• State Coordinator Reviews: On an annual basis, the state must conduct state-level compliance reviews of at least 5% of law enforcement agencies that have property obtained via the program.
  • Suspensions due to non-compliance: If a state coordinator or law enforcement agency fails to comply with any terms of the MOA, federal statute, regulation, or State Plan of Operation (SPO), the state and/or law enforcement agency may be place on restricted or suspended status or may be terminated from the program.
  • Restricted: A specified period of time in which a state/territory or law enforcement agency is restricted from receiving an item or commodity due to isolated issues with the identified commodity. Restricted status may also include restricting an agency from all controlled property. Restricted status is commonly used for agencies that have active consent decrees from the Department of Justice.
  • Suspension: A specified period of time in which an entire state or law enforcement agency is prohibited from requesting or receiving additional property through the program.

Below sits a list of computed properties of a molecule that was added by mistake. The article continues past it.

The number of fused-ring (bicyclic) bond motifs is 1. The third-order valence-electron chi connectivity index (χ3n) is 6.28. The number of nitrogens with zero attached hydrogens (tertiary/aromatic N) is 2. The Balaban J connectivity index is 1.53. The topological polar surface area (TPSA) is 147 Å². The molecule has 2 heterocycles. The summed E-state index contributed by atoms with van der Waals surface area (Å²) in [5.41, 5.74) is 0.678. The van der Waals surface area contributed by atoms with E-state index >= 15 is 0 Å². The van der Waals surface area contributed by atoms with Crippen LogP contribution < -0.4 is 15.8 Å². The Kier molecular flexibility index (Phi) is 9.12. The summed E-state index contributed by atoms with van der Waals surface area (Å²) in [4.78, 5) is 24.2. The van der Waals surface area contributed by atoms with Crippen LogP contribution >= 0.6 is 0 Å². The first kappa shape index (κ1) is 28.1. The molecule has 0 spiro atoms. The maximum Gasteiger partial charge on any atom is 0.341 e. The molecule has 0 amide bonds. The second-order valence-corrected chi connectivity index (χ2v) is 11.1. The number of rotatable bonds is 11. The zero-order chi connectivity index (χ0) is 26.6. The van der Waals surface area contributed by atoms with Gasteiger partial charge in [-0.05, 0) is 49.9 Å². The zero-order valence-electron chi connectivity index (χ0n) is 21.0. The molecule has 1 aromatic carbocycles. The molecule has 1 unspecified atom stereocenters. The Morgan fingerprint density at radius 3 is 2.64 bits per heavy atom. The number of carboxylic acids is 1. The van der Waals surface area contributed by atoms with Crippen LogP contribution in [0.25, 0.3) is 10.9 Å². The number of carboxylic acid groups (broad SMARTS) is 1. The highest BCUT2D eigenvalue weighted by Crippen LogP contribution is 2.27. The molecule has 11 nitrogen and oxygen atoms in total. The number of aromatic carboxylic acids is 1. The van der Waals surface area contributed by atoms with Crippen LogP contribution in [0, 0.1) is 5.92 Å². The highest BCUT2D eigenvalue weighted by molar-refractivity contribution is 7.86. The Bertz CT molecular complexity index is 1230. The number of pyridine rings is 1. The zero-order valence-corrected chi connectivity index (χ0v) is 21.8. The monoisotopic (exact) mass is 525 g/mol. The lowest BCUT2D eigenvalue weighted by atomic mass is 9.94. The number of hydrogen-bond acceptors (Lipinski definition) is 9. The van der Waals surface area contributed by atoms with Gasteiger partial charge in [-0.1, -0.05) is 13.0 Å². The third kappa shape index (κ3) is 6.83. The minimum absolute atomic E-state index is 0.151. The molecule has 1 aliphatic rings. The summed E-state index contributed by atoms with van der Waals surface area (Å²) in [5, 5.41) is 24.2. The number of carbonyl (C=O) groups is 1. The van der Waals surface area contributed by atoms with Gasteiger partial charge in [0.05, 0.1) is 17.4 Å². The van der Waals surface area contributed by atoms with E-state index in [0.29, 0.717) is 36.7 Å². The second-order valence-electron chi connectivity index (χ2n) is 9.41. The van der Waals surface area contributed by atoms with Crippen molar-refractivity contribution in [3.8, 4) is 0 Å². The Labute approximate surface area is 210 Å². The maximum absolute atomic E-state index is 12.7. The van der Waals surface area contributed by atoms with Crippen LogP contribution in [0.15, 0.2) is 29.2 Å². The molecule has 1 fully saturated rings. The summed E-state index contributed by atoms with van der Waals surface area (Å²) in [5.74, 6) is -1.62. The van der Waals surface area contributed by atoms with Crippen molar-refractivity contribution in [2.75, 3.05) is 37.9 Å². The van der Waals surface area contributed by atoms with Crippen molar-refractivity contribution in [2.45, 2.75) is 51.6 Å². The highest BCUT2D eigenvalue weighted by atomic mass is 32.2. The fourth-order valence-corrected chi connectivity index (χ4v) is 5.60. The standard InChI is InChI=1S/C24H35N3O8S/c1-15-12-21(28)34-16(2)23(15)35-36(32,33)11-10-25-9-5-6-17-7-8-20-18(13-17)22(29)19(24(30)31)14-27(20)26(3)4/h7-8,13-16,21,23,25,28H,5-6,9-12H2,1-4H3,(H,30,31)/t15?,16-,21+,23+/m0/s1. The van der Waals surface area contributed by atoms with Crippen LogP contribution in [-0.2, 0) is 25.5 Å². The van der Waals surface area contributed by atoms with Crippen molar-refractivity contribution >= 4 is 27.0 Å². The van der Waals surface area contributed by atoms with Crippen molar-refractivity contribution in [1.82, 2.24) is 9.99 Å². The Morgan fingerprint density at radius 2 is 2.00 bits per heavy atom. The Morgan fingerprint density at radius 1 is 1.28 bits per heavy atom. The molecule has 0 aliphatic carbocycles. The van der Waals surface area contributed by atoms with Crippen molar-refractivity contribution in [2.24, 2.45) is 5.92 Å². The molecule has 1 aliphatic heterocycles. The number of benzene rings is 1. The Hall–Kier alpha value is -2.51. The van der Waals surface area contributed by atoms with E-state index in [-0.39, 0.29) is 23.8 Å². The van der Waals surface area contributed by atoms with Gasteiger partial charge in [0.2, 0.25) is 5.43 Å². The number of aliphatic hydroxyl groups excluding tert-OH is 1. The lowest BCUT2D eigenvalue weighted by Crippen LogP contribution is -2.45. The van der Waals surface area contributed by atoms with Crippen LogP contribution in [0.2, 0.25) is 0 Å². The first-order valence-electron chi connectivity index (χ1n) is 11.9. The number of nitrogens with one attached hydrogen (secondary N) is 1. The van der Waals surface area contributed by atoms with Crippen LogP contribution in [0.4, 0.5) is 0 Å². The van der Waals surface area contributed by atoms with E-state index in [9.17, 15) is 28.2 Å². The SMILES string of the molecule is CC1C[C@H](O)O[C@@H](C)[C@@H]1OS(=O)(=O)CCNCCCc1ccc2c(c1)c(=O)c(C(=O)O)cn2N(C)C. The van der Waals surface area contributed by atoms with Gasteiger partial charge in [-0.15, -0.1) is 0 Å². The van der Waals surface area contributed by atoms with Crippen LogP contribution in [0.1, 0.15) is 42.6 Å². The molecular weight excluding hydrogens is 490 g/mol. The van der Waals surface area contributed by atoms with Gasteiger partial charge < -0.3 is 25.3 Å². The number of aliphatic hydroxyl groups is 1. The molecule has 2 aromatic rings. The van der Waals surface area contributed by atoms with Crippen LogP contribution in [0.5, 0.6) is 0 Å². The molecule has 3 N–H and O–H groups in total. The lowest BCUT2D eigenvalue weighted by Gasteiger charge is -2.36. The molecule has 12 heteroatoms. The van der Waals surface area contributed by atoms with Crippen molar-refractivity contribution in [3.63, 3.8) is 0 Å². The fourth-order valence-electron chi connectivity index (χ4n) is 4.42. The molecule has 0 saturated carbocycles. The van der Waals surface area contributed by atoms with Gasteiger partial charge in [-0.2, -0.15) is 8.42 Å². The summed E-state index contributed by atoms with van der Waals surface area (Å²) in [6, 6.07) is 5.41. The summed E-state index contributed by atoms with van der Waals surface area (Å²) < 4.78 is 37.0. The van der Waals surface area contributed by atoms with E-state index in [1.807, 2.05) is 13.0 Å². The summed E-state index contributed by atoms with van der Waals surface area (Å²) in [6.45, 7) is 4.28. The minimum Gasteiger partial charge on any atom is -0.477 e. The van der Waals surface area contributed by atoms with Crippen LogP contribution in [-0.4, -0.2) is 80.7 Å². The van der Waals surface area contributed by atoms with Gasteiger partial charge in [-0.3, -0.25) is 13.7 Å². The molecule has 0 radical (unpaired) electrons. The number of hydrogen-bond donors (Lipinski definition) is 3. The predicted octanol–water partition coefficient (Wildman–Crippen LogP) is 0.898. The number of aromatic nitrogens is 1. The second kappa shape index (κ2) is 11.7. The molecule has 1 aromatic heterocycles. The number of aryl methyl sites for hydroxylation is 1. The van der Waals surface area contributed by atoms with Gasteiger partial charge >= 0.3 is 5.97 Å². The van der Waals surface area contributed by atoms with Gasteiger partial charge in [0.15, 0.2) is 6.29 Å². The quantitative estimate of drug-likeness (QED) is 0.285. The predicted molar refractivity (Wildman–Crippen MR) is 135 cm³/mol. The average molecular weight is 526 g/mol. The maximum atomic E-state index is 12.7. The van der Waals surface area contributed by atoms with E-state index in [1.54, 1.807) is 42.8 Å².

• Termination: The removal of a state or law enforcement agency from participating in the program. The state coordinator and/or identified law enforcement agencies will transfer or turn in all controlled property previously received through the program at the expense of the state and/or the law enforcement agency.
  • Local governing body oversight: As part of the application process, law enforcement agencies must receive approval from their relevant local governing body to request and obtain controlled property, which is required by 10 U.S. Code 2576a. Per the statute, law enforcement agencies must certify:
    • They have obtained the authorization of the relevant local governing authority (city council, mayor, etc.).
    • They have adopted publicly available protocols for the appropriate use of controlled property, the supervision of such use, and the evaluation of the effectiveness of such use, including auditing and accountability policies.